The major American stock indices softened in the 2nd half of June but turned higher this week lead by small caps and the Nasdaq. The DJIA is clearly lagging those indices. Stock buybacks in Q1 18 hit all-time highs and were probably even higher in Q2.

WTI was $42 a year ago and the front month is now around $74…its highest price since Nov 2014. The nearby WTI contracts made new highs on the Syncrude story but the October and back WTI (and all of the Brent contracts) did not take out their pre-OPEC meeting highs…and are down on the week…perhaps the market got too high and is rolling over.

Current global supply/demand is about 100 million BPD but the “balance” seems to be so tight that a loss (or an anticipated loss) of only a few 100 thousand barrels will cause prices to spike. Helima Croft, the head of commodity research for RBC in NY, has been very accurate with her crude oil price forecasts the past few years and she recently declared that there is very little “room for error” on the supply side. When you look at the world’s oil producing regions it’s easy to imagine lots of opportunity for additional supply disruptions…hence the growing “risk premium” in the market.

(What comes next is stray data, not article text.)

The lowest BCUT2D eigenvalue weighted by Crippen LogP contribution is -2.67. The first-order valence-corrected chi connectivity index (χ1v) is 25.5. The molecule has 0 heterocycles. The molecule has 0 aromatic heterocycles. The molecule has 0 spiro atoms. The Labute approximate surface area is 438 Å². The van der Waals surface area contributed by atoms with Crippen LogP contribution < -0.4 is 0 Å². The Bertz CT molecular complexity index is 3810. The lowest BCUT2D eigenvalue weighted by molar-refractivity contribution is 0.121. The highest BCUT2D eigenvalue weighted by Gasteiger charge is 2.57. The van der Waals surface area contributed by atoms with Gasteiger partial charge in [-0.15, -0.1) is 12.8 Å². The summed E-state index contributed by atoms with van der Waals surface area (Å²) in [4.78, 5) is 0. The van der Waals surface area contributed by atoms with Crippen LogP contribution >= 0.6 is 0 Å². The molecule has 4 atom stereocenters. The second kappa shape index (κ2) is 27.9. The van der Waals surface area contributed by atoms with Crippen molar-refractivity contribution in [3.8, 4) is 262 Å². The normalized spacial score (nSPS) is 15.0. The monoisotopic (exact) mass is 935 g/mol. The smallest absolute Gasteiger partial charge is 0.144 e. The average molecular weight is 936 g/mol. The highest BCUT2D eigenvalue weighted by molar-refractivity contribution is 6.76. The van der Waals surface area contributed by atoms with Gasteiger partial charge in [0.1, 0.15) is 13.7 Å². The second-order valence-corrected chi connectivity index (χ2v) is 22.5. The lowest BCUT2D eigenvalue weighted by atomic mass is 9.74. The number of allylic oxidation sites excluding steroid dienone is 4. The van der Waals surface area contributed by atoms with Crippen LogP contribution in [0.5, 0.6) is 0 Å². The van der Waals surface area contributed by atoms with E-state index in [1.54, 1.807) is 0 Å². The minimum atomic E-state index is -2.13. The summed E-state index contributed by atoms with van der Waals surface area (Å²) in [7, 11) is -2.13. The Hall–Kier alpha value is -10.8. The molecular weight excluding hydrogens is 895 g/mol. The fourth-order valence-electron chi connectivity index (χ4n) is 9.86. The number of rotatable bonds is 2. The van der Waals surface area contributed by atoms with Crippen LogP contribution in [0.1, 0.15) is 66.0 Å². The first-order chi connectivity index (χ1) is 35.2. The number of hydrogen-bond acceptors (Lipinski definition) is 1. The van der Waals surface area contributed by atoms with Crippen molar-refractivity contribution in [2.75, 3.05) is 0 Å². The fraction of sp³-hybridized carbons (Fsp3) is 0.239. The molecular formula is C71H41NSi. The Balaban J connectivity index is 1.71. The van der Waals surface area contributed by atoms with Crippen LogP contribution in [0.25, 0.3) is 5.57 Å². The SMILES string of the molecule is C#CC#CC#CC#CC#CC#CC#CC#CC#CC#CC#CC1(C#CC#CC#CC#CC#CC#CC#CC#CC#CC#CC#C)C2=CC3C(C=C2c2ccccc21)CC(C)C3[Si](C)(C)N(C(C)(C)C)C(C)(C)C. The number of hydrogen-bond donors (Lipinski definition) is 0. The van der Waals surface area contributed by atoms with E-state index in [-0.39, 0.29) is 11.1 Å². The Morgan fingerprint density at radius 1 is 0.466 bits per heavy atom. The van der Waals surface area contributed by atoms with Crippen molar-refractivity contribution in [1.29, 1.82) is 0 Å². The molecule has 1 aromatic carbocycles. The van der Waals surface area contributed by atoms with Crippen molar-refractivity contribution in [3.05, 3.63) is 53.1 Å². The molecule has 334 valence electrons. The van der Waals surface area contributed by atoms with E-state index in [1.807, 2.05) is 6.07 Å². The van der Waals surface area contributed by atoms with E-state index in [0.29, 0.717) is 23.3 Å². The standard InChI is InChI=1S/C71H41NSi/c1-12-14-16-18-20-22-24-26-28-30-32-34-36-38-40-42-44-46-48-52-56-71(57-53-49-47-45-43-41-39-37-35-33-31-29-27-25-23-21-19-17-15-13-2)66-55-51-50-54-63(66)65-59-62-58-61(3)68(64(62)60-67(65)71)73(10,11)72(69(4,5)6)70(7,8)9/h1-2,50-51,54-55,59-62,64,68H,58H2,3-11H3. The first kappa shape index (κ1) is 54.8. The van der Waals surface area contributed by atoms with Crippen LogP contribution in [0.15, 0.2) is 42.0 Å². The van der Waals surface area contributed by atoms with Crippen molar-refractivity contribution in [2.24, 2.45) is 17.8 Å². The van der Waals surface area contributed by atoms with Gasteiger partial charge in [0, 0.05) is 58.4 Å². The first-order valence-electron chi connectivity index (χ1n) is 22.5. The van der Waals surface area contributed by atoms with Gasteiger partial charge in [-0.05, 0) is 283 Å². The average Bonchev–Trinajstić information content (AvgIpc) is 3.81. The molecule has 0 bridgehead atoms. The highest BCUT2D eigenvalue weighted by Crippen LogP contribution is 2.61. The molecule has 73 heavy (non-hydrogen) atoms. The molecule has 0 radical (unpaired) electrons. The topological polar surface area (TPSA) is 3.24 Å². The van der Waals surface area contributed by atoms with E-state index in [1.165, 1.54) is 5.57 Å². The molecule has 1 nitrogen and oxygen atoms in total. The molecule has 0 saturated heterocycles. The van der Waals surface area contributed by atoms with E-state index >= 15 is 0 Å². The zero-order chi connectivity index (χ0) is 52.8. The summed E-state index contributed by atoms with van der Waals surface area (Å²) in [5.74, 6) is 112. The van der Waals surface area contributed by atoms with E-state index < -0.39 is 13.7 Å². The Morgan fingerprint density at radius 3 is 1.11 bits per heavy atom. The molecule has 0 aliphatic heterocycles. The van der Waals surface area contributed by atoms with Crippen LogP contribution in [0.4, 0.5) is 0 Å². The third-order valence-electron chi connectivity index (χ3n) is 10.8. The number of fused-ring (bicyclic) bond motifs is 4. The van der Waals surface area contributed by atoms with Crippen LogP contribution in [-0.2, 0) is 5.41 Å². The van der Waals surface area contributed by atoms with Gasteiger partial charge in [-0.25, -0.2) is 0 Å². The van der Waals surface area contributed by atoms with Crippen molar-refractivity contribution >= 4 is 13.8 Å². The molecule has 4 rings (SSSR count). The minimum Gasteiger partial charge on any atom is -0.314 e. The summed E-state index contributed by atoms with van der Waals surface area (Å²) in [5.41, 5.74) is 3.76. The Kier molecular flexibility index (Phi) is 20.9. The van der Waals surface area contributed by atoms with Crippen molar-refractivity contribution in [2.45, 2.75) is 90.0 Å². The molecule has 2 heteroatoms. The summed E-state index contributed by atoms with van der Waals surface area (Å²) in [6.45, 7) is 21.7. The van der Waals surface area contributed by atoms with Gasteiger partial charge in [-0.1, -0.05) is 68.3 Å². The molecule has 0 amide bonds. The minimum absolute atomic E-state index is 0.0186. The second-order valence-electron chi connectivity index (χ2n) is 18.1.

Iran is the wild card in crude oil price forecasts. Prices have jumped as Trump tries to force all countries to stop buying Iranian crude (while pushing OPEC to ramp up production to offset the Iranian shortfall.) Iran is struggling financially and may be “over-reaching” with their operations in Iraq, Syria and Yemen. Their currency is in free-fall and there are public demonstrations around the country. Is Trump trying to “break” Iran like Reagan “broke” the USSR? The threat by the Iranian government to close the Strait of Hormuz could be a sign of desperation…an attempt to rally the people against a common enemy. But what if the current Iranian government (or a new one?) wants to make a deal to keep the oil flowing?